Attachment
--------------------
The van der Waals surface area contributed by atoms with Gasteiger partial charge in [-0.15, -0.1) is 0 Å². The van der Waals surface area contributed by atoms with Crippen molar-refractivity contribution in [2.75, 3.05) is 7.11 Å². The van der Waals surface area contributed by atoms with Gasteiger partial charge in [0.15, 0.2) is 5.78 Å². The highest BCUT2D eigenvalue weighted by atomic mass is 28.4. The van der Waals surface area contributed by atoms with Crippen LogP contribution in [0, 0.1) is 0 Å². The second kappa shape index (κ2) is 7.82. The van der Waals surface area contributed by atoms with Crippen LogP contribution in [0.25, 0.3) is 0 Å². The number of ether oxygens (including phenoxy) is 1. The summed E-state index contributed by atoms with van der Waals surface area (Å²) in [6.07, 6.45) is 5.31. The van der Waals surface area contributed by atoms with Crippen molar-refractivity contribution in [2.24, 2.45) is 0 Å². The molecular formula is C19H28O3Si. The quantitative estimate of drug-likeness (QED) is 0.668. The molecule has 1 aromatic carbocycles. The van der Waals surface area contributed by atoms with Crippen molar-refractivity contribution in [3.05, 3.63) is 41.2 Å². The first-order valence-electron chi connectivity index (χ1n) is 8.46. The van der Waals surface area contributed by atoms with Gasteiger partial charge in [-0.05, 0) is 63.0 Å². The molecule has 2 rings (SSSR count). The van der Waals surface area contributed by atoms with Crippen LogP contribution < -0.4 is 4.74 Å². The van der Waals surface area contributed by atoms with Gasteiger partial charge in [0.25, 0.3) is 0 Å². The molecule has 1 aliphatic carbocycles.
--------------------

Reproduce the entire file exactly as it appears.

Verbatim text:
The van der Waals surface area contributed by atoms with Gasteiger partial charge in [-0.15, -0.1) is 0 Å². The van der Waals surface area contributed by atoms with Crippen molar-refractivity contribution in [2.75, 3.05) is 7.11 Å². The van der Waals surface area contributed by atoms with Gasteiger partial charge in [0.15, 0.2) is 5.78 Å². The highest BCUT2D eigenvalue weighted by atomic mass is 28.4. The van der Waals surface area contributed by atoms with Crippen LogP contribution in [0, 0.1) is 0 Å². The second kappa shape index (κ2) is 7.82. The van der Waals surface area contributed by atoms with Crippen LogP contribution in [0.25, 0.3) is 0 Å². The number of ether oxygens (including phenoxy) is 1. The summed E-state index contributed by atoms with van der Waals surface area (Å²) in [6.07, 6.45) is 5.31. The van der Waals surface area contributed by atoms with Crippen molar-refractivity contribution in [2.24, 2.45) is 0 Å². The molecular formula is C19H28O3Si. The quantitative estimate of drug-likeness (QED) is 0.668. The molecule has 1 aromatic carbocycles. The van der Waals surface area contributed by atoms with Crippen molar-refractivity contribution in [3.05, 3.63) is 41.2 Å². The first-order valence-electron chi connectivity index (χ1n) is 8.46. The van der Waals surface area contributed by atoms with Gasteiger partial charge in [-0.05, 0) is 63.0 Å². The molecule has 2 rings (SSSR count). The van der Waals surface area contributed by atoms with Crippen LogP contribution < -0.4 is 4.74 Å². The van der Waals surface area contributed by atoms with Gasteiger partial charge in [0.25, 0.3) is 0 Å². The molecule has 1 aliphatic carbocycles.